15.

Only by letter of 28 July 2010, received on 3 August 2010 by the Amtsgericht Wedding, did Ms Dupuy oppose the European order for payment. By letter of 5 August 2010, the Amtsgericht Wedding informed Ms Dupuy that the opposition was out of time and that she was entitled, at most, to request a review of the order for payment under Article 20 of Regulation No 1896/2006. Accordingly, by letter of 7 October 2010, Ms Dupuy requested a review of the order for payment and, by letter of 13 April 2011, submitted a statement of grounds in support of that request for a review.

16.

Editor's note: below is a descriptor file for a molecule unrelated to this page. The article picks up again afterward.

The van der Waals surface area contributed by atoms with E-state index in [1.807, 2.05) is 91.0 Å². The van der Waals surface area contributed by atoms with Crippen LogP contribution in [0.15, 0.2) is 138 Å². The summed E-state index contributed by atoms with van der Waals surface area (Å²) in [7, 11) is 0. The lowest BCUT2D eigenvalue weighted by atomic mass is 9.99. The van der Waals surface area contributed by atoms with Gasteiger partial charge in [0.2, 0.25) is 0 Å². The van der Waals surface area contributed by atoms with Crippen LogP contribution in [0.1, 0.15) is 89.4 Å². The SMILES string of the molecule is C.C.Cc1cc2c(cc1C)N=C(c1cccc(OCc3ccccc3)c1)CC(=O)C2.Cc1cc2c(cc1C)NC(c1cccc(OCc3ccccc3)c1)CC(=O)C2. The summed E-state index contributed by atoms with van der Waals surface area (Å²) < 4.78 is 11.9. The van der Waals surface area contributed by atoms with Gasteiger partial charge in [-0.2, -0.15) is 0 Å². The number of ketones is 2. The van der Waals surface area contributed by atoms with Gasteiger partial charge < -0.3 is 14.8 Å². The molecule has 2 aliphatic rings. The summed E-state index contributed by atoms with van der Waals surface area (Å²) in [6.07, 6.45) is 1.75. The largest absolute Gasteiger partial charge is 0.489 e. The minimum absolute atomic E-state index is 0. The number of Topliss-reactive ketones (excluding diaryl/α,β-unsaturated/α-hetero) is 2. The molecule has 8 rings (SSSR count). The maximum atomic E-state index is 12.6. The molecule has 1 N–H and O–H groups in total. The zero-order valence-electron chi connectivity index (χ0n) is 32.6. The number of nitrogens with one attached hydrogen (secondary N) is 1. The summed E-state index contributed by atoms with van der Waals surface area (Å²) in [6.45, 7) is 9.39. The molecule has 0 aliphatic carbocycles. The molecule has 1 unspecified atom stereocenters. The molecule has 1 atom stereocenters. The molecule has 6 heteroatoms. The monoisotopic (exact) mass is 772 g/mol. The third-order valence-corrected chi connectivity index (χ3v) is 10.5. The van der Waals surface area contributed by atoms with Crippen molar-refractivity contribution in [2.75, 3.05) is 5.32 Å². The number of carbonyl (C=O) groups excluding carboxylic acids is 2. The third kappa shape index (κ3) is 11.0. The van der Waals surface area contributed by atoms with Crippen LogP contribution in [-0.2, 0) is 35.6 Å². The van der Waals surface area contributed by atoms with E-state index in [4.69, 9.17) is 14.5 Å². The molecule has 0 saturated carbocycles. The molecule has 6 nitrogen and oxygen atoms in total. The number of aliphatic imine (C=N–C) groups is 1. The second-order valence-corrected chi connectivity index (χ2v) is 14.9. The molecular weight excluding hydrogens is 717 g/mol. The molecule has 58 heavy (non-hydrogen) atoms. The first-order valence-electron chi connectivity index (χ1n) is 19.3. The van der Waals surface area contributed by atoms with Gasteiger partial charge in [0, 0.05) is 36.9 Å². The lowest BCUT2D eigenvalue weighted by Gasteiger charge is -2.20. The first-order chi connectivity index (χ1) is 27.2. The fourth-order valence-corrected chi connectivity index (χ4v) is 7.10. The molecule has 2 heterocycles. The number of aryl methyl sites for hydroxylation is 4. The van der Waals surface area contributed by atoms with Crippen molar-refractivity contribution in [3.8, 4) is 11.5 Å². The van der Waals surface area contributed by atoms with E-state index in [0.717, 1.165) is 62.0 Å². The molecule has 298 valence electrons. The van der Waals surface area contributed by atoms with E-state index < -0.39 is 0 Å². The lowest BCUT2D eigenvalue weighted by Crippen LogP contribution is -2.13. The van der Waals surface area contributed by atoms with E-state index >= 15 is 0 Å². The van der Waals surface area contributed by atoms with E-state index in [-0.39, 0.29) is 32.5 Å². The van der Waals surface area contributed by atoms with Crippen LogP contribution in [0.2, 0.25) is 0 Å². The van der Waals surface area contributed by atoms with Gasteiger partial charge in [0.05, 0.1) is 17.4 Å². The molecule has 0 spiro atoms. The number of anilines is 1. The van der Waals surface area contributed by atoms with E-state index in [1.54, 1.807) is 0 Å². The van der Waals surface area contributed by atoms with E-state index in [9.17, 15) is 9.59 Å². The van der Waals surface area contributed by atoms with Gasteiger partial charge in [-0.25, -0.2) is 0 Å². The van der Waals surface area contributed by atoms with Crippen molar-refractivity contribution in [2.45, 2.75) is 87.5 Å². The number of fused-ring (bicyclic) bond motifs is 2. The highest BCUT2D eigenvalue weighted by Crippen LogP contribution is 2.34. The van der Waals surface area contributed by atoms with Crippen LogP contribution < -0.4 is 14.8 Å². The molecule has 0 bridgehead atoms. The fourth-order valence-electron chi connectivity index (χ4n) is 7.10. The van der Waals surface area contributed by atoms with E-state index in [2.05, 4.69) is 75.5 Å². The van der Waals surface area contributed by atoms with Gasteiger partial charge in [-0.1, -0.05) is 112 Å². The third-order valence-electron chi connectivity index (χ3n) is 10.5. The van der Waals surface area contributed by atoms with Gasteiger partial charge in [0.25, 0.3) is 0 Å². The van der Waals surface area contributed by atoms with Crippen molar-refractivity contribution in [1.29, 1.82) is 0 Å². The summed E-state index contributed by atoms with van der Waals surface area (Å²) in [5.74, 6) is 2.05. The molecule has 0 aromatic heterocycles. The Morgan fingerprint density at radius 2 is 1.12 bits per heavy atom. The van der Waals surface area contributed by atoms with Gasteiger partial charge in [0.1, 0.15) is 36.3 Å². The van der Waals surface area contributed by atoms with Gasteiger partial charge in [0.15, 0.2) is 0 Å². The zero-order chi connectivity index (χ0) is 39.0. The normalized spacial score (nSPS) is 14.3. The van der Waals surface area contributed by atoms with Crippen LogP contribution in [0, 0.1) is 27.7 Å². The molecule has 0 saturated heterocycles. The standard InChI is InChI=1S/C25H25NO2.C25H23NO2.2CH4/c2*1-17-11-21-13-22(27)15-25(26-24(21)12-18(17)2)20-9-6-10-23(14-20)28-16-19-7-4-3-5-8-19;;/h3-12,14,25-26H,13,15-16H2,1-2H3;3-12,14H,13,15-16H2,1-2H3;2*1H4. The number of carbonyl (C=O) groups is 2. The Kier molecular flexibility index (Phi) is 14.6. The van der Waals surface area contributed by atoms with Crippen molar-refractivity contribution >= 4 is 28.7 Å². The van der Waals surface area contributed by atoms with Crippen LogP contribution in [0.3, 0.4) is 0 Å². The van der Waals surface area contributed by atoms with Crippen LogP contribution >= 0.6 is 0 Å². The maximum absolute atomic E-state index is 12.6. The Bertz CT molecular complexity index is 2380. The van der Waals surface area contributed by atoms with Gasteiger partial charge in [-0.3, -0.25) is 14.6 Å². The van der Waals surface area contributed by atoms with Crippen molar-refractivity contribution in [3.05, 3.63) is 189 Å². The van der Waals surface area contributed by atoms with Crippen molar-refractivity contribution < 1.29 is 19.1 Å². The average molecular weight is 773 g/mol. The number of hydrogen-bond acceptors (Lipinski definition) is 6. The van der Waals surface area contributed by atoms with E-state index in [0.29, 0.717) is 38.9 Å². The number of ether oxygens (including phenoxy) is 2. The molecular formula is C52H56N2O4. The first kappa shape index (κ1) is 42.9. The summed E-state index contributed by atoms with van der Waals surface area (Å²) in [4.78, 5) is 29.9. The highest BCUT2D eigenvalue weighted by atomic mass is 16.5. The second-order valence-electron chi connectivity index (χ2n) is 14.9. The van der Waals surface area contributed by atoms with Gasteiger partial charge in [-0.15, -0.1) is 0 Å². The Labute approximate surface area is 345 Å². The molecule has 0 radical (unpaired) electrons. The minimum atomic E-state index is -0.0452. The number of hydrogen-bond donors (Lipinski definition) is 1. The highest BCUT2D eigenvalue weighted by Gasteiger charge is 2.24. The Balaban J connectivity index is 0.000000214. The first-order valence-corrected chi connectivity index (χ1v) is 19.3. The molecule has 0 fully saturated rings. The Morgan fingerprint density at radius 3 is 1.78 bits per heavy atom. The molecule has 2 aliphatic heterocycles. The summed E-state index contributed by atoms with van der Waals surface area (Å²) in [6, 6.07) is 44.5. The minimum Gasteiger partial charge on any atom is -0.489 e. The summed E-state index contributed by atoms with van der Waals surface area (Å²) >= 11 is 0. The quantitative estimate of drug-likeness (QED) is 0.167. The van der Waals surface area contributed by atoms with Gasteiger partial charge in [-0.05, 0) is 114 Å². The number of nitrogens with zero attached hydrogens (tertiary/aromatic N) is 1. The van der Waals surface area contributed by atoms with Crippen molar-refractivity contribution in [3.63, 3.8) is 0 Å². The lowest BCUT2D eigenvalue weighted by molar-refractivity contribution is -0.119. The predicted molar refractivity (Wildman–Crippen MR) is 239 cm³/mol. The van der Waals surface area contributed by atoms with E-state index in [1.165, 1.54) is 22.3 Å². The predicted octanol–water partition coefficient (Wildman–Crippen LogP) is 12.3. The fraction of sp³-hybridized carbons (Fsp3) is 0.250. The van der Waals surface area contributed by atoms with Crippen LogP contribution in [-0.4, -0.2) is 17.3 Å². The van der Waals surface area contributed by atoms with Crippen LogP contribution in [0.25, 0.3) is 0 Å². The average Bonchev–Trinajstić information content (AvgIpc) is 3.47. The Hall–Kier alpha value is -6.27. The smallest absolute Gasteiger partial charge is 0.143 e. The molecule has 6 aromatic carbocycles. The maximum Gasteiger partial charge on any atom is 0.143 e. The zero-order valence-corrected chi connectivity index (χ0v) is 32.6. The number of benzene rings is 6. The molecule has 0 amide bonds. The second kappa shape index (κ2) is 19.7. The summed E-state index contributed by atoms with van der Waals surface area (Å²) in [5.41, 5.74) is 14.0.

According to Ms Dupuy, the European order for payment was not served on her at any time, since she had left the address indicated by eco cosmetics in October 2009. She also states that it was only as a result of a letter from her bank dated 23 July 2010 that she was apprised of that order. Those statements are refuted by eco cosmetics.

B – Case C‑120/13

17.

Raiffeisenbank St. Georgen reg. Gen. mbH (‘Raiffeisenbank’), domiciled in Austria, applied for a European order for payment against Ms Bonchyk, who is domiciled in Germany. On 2 September 2010, the Amtsgericht Wedding upheld that application and issued the order. That court attempted on two occasions to effect service of that order by post to the addresses indicated by the Raiffeisenbank, each time unsuccessfully. The Raiffeisenbank then provided a new address. The European order for payment was then served on that new address by mailbox deposit on 1 February 2011.

18.